Publisher: ← Blog


Management team operations have undergone several changes in the past. Complex problems in working life and the world are challenging teams to re-evaluate their operations. How will the management team of the new era work when the future can no longer be anticipated and the perspectives need to be expanded from this moment on?

Management team work has long traditions. Unexpected changes and complex situations are challenging management teams to boldly re-evaluate their operations. In the face of the new era, it must be possible to rethink the ways of working, regardless of the position in the organisation.


In the 1990s, Peter Senge was considered to be the strategist of the century, because he considered learning to be the most important objective, believed in a learning organisation, and influenced business practices. At that time, the business world also emphasised systems thinking which meant that every employee is part of a larger entity and thus has an impact on its operations and results. The system is dynamic in nature and in constant motion, which is why it is important for the management team to learn to understand how the system functions and how it can create favourable conditions for good development paths by acting wisely.

How can the management team have a conscious impact on the direction of constant change, even though time pressure reduces the ability to gather in traditional meetings? One way to expand the perspective of the management team’s work is to give up the idea that the management team is a regular meeting. The management team is more a dialogue that is not limited to traditional meetings. The management team is present all the time, and the significance lies in how the management team creates a shared view of the organisation and its place in the world. The need for operational meetings is, in fact, decreasing, and the need for extensive and multi-contextual discussions is increasing.


Traditionally, information and decisions are controlled in the form of documents, records and reports. By means of data management, they have been systematically saved in digital folders. Nowadays, the information contained in books is already outdated and competitors have access to it. Currently, more and more information is available to support decision-making processes. However, the challenge for the management team is that this information is, at worst, scattered across the organisation or even the world.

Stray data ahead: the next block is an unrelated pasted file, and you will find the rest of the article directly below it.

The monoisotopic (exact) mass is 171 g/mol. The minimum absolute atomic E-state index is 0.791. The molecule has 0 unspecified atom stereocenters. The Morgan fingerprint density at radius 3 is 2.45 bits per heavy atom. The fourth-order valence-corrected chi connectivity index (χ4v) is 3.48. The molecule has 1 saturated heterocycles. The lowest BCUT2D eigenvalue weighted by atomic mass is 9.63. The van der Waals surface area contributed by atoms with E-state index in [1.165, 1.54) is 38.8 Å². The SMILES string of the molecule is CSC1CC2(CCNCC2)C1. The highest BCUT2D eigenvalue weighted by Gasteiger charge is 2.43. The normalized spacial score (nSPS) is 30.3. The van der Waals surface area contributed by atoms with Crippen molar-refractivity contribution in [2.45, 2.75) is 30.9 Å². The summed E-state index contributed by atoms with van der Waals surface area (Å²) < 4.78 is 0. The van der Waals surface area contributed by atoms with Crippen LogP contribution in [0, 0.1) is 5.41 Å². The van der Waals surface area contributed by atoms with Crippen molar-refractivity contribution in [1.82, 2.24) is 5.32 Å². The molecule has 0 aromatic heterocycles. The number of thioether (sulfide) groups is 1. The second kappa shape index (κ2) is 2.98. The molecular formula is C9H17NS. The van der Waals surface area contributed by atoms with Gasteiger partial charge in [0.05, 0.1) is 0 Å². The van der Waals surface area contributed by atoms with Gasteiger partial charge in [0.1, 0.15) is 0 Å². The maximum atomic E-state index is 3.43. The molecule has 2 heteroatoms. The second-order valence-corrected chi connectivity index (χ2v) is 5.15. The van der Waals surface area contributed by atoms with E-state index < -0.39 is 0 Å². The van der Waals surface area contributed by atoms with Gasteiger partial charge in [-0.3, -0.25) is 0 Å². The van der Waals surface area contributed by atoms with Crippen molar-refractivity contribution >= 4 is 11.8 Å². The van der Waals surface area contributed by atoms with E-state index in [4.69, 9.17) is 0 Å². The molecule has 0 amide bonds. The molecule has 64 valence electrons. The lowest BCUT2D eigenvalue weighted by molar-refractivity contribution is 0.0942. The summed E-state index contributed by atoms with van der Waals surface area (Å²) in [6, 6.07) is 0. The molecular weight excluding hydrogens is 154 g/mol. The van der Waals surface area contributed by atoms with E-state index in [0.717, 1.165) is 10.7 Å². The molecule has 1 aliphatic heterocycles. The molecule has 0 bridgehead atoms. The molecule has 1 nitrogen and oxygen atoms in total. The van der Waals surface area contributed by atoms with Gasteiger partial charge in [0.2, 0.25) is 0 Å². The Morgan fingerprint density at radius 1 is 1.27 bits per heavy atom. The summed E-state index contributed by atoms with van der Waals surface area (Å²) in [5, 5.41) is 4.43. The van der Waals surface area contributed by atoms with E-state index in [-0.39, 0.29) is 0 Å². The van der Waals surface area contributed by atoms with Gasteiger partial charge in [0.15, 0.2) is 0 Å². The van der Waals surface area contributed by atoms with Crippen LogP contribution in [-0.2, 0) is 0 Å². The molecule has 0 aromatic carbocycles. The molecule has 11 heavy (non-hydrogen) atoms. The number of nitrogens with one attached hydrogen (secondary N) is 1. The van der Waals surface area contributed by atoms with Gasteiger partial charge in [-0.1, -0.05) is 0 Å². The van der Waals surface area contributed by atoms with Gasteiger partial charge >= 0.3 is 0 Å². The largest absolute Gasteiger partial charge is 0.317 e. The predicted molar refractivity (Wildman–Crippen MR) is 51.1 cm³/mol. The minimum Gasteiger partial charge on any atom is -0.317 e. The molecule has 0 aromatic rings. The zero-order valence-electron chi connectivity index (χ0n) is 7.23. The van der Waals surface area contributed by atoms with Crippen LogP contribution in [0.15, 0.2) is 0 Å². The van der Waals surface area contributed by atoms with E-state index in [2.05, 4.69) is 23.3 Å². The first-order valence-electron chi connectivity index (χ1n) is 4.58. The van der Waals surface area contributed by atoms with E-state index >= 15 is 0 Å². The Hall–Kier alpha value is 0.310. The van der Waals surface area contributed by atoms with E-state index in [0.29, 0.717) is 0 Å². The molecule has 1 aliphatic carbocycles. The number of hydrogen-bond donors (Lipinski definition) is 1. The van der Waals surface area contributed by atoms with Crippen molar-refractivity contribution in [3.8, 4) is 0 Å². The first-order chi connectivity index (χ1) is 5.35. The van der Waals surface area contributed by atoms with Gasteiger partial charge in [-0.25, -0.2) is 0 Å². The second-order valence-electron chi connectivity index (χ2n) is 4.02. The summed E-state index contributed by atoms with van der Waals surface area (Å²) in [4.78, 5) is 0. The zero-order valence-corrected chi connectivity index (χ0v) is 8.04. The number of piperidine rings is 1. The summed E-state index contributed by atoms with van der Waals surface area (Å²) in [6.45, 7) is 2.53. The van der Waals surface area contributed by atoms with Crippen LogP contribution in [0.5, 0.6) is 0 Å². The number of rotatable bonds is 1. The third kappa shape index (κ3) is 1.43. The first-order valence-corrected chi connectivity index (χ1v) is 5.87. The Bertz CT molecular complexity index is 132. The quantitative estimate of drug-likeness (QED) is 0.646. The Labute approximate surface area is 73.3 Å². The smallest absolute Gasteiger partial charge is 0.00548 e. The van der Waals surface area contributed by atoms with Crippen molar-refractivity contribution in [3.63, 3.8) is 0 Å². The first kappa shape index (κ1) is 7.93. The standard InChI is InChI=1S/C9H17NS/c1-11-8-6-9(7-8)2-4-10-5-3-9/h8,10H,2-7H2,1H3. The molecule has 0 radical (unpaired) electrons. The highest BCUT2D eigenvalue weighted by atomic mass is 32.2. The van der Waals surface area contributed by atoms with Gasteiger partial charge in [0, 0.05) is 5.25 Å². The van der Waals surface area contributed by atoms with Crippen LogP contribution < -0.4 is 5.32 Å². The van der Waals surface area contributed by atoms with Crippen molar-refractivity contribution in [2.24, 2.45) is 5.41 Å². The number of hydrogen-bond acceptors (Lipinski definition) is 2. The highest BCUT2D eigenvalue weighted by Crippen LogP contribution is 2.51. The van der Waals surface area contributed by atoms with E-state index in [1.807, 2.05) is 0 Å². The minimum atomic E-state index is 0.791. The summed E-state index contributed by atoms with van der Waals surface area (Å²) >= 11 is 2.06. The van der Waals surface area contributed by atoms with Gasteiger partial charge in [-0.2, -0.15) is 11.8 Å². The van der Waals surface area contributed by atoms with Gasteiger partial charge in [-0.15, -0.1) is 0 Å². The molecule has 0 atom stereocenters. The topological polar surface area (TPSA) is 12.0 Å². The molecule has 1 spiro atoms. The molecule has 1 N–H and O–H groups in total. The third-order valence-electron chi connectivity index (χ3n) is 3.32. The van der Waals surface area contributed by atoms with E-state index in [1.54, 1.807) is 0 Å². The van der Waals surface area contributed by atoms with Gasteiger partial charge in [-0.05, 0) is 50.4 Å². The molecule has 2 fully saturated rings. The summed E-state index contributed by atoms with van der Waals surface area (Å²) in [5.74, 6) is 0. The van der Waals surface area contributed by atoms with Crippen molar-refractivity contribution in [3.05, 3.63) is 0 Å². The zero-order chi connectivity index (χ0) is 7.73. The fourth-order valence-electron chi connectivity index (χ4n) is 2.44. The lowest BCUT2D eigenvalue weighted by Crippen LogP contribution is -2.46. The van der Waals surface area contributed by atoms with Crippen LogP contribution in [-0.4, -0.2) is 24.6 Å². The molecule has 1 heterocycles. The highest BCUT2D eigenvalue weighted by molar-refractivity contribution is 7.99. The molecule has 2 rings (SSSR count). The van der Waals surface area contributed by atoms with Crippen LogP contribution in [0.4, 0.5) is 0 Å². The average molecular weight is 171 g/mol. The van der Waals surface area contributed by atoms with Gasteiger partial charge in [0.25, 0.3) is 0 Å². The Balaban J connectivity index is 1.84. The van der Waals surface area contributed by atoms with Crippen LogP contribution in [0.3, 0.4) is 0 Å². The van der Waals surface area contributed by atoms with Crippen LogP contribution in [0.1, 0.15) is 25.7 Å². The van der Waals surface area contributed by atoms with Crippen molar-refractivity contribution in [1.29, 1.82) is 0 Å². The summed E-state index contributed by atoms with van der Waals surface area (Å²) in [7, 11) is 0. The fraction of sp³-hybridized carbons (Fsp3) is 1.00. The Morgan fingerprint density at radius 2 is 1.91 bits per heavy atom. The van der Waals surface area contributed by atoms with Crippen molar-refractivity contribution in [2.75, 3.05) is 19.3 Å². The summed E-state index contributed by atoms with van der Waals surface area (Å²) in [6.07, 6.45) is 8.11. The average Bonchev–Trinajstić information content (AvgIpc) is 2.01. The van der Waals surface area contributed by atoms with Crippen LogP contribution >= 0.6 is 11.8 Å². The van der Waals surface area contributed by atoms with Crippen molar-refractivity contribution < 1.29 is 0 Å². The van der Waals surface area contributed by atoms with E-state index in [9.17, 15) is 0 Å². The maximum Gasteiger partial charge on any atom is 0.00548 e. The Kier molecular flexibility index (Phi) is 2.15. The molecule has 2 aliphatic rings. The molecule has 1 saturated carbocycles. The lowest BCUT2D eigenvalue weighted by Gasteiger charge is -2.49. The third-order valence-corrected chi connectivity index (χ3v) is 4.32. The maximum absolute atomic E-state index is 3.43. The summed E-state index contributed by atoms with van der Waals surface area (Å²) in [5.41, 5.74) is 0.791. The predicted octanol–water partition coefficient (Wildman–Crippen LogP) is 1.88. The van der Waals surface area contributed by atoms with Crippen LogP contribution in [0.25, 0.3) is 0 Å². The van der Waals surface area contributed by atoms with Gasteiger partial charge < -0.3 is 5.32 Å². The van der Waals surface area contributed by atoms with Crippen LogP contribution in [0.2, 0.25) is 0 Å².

Structuring information and experiences and identifying the phenomena that have emerged from them have become the building blocks for decision-making in the management teams of the new era. New information comes from interpretations of visible phenomena and their interdependencies. To gather the pieces and to find links between them, we need specialists from the entire organisation and collective wisdom. The new role of the management team is to analyse interpretations and interdependencies, which means that they have to structure this information and experiences. However, the management team does not have to manage this information flow alone. Instead, working methods can also be brought up-to-date by using digital solutions, such as artificial intelligence.


Operational hassle kills the significance of work. When we ask how the management team’s time is divided, most often the largest part of the day is spent in operational duties, while very little time is left for considering the big picture. The time to reflect, which supports learning, does not seem to be available at all. When the management team gets a better grip on the changes in the operating environment and the system’s phenomena and movements, the work of both the organisation and the management team becomes more significant. Then, it seems to become easier to find the time to work on the big picture together.

The rhythm of the external world does not depend on the management team’s calendars. This is reflected in the difficulty to find the right rhythm for face-to-face meetings.  Therefore, dialogue must be ensured in rapidly changing situations, regardless of where each person physically is. As a result, the operation of various management teams will become more digital and mobile, along with the entire working life.


The most important lessons come from experiments – by doing things differently and in an agile way – rather than from the contents being tested. This also applies to digital working methods that promote dialogue. We have gained good experiences, for example, of how briefings can be digitised, as the management team appears on everyone’s desk, regardless of where they are. The sharing of information on topical issues via videos, the digital participation of employees, information structured with the help of artificial intelligence, and the resulting dialogue have raised even major organisations’ briefings to a new level.

It is good to remember that the management team is like a large mirror for the entire organisation. When the management team selects learning as one of its goals, the entire organisation’s operations will start moving towards the same direction. In this way, the system starts to learn, and the management team begins its identity change towards the management team of the new era: the team is no longer just a handler of matters, but a builder of a reforming organisational culture, a learning system, and a digital leap promoting dialogue.


Contact Us

Read also